This blog is for you if you’re wondering how to get rich investing in AI & ChatGPT. But heads up, you won’t. We can stretch the truth and say you could “invest” in your own education and start working in AI, but by just investing in it you’re unlikely to get rich anytime soon. Sorry.
Instead, I’ll show you how you can invest in the sector. I can’t guarantee anything about it making you rich though. And a huge caveat, none of this is financial advice or a recommendation to invest in anything. You need to figure that out for yourself! Do your own research!
First things first, Chat GPT is one of many AI platforms to hit the market recently. The ChatGPT & AI are kind of synonymous now, but there are a bunch of others out there too. I quite like WriteSonic, but that’s by the by.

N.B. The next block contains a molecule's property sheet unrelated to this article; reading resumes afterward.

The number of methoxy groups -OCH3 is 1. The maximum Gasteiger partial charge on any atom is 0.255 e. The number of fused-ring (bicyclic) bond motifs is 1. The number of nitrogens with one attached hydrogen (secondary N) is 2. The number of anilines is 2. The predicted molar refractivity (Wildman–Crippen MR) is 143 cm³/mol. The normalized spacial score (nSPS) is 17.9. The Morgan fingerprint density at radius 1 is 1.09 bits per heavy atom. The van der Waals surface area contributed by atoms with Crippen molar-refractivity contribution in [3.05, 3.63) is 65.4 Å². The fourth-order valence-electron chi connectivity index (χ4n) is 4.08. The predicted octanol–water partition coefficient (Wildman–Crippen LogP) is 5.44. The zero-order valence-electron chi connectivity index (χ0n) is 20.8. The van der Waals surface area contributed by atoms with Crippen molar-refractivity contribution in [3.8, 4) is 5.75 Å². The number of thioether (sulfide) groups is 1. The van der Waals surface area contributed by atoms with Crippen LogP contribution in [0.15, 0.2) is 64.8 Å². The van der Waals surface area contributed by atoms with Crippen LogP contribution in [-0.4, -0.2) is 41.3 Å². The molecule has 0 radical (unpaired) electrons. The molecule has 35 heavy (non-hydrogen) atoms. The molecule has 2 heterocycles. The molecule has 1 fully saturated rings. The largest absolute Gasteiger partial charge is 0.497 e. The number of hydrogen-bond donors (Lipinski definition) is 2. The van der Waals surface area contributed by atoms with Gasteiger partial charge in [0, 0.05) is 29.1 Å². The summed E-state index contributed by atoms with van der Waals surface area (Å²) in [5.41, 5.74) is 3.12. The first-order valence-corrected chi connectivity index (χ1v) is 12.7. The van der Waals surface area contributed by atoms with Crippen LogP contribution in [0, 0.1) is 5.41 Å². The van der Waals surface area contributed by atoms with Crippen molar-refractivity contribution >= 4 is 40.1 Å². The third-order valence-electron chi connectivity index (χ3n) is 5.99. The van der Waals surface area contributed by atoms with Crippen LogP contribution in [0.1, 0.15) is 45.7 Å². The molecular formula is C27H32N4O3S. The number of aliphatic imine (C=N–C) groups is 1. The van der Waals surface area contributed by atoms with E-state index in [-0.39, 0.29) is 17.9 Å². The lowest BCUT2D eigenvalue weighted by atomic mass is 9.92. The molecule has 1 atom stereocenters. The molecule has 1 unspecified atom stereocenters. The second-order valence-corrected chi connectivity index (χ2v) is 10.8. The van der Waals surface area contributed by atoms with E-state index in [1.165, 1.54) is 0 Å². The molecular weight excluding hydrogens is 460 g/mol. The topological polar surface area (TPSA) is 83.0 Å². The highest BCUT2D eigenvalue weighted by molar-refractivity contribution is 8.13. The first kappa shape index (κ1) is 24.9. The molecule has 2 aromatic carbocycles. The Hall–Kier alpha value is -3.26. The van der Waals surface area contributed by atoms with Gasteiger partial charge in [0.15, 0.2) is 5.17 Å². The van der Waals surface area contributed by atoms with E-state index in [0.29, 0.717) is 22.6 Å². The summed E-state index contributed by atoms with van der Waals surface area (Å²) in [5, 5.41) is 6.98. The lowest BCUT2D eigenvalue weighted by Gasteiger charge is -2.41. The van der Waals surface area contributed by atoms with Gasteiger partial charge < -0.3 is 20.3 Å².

We’re going to look at how you can invest in AI, why you would, and what options you’ve got. And just to give a fair warning, I’ll be using AI-generated information throughout this blog. Let me know if you spot which parts I wrote and which parts AI wrote…
What is AI and Why Invest In It?
ChatGPT is a language generation model developed by OpenAI. GPT stands for Generative Pre-trained Transformer. I’ve no idea what that means either, but whatever. OpenAI was founded in 2015 by a group of individuals; Elon Musk, Sam Altman, Greg Brockman, Ilya Sutskever, and Wojciech Zaremba. With the goal of promoting a friendly AI that benefits humanity. As opposed to the evil one that wants to enslave us.
ChatGPT was given access to billions of web pages and told to go learn. And it’s smart AF so it did. So instead of searching for an answer on Google or Bing, you can now ask ChatGPT. Instead of throwing up websites for you to read and get the answer from, ChatGPT figures out the answer for you. Then, freakishly, tell you the answer as if you’re having a chat with another human. It’s great, but it’s a bit creepy.